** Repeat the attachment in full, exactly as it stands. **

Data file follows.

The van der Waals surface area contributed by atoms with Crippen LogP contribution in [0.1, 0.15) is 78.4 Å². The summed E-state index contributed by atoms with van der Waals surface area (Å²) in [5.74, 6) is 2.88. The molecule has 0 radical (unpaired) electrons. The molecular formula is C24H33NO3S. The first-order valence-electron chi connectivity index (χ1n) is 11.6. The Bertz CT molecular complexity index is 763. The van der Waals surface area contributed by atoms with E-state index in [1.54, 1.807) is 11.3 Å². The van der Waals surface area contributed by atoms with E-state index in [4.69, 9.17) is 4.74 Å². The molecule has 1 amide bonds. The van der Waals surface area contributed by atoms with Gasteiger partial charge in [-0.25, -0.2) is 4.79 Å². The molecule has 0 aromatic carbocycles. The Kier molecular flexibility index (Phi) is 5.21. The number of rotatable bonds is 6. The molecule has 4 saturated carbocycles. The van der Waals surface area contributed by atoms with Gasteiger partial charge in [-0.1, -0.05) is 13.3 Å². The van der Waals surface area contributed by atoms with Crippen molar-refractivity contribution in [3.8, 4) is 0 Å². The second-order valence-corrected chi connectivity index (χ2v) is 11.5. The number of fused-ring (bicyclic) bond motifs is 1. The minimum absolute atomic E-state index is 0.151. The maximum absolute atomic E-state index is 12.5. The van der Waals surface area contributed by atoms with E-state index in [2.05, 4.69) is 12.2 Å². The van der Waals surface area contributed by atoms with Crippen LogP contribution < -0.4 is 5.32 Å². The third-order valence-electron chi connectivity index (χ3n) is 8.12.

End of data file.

The van der Waals surface area contributed by atoms with Crippen LogP contribution in [0.1, 0.15) is 78.4 Å². The summed E-state index contributed by atoms with van der Waals surface area (Å²) in [5.74, 6) is 2.88. The molecule has 0 radical (unpaired) electrons. The molecular formula is C24H33NO3S. The first-order valence-electron chi connectivity index (χ1n) is 11.6. The Bertz CT molecular complexity index is 763. The van der Waals surface area contributed by atoms with E-state index in [1.54, 1.807) is 11.3 Å². The van der Waals surface area contributed by atoms with E-state index in [4.69, 9.17) is 4.74 Å². The molecule has 1 amide bonds. The van der Waals surface area contributed by atoms with Gasteiger partial charge in [-0.25, -0.2) is 4.79 Å². The molecule has 0 aromatic carbocycles. The Kier molecular flexibility index (Phi) is 5.21. The number of rotatable bonds is 6. The molecule has 4 saturated carbocycles. The van der Waals surface area contributed by atoms with Gasteiger partial charge in [-0.1, -0.05) is 13.3 Å². The van der Waals surface area contributed by atoms with Crippen molar-refractivity contribution in [3.8, 4) is 0 Å². The second-order valence-corrected chi connectivity index (χ2v) is 11.5. The number of fused-ring (bicyclic) bond motifs is 1. The minimum absolute atomic E-state index is 0.151. The maximum absolute atomic E-state index is 12.5. The van der Waals surface area contributed by atoms with E-state index in [2.05, 4.69) is 12.2 Å². The van der Waals surface area contributed by atoms with Crippen LogP contribution < -0.4 is 5.32 Å². The third-order valence-electron chi connectivity index (χ3n) is 8.12.